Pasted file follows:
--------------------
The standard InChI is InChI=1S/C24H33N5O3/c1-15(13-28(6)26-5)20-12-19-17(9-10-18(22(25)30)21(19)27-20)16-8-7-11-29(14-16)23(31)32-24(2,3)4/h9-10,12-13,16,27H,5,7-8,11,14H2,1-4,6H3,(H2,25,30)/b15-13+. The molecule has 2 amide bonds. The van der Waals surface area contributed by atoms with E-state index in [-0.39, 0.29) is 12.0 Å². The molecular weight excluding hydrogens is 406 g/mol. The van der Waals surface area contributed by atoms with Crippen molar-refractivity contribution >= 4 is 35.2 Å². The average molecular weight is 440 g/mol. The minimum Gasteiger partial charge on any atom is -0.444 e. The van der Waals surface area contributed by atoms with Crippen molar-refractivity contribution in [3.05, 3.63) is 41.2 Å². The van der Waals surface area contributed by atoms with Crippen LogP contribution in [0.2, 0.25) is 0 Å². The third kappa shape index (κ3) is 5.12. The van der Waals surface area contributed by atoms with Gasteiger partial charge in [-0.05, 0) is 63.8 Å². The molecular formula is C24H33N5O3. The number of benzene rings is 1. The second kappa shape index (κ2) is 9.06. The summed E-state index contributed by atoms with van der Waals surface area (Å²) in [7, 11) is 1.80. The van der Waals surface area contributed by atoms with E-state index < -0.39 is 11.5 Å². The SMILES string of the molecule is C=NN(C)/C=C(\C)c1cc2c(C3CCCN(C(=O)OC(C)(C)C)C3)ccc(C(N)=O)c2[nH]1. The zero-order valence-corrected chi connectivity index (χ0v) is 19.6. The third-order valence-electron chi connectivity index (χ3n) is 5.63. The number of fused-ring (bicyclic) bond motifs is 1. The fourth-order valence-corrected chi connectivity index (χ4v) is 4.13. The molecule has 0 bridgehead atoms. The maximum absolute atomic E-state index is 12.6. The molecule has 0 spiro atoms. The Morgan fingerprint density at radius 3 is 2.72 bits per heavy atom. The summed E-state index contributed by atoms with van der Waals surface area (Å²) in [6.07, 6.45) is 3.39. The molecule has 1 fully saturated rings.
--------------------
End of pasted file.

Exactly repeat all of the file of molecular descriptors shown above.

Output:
The standard InChI is InChI=1S/C24H33N5O3/c1-15(13-28(6)26-5)20-12-19-17(9-10-18(22(25)30)21(19)27-20)16-8-7-11-29(14-16)23(31)32-24(2,3)4/h9-10,12-13,16,27H,5,7-8,11,14H2,1-4,6H3,(H2,25,30)/b15-13+. The molecule has 2 amide bonds. The van der Waals surface area contributed by atoms with E-state index in [-0.39, 0.29) is 12.0 Å². The molecular weight excluding hydrogens is 406 g/mol. The van der Waals surface area contributed by atoms with Crippen molar-refractivity contribution >= 4 is 35.2 Å². The average molecular weight is 440 g/mol. The minimum Gasteiger partial charge on any atom is -0.444 e. The van der Waals surface area contributed by atoms with Crippen molar-refractivity contribution in [3.05, 3.63) is 41.2 Å². The van der Waals surface area contributed by atoms with Crippen LogP contribution in [0.2, 0.25) is 0 Å². The third kappa shape index (κ3) is 5.12. The van der Waals surface area contributed by atoms with Gasteiger partial charge in [-0.05, 0) is 63.8 Å². The molecular formula is C24H33N5O3. The number of benzene rings is 1. The second kappa shape index (κ2) is 9.06. The summed E-state index contributed by atoms with van der Waals surface area (Å²) in [7, 11) is 1.80. The van der Waals surface area contributed by atoms with E-state index < -0.39 is 11.5 Å². The SMILES string of the molecule is C=NN(C)/C=C(\C)c1cc2c(C3CCCN(C(=O)OC(C)(C)C)C3)ccc(C(N)=O)c2[nH]1. The zero-order valence-corrected chi connectivity index (χ0v) is 19.6. The third-order valence-electron chi connectivity index (χ3n) is 5.63. The number of fused-ring (bicyclic) bond motifs is 1. The fourth-order valence-corrected chi connectivity index (χ4v) is 4.13. The molecule has 0 bridgehead atoms. The maximum absolute atomic E-state index is 12.6. The molecule has 0 spiro atoms. The Morgan fingerprint density at radius 3 is 2.72 bits per heavy atom. The summed E-state index contributed by atoms with van der Waals surface area (Å²) in [6.07, 6.45) is 3.39. The molecule has 1 fully saturated rings.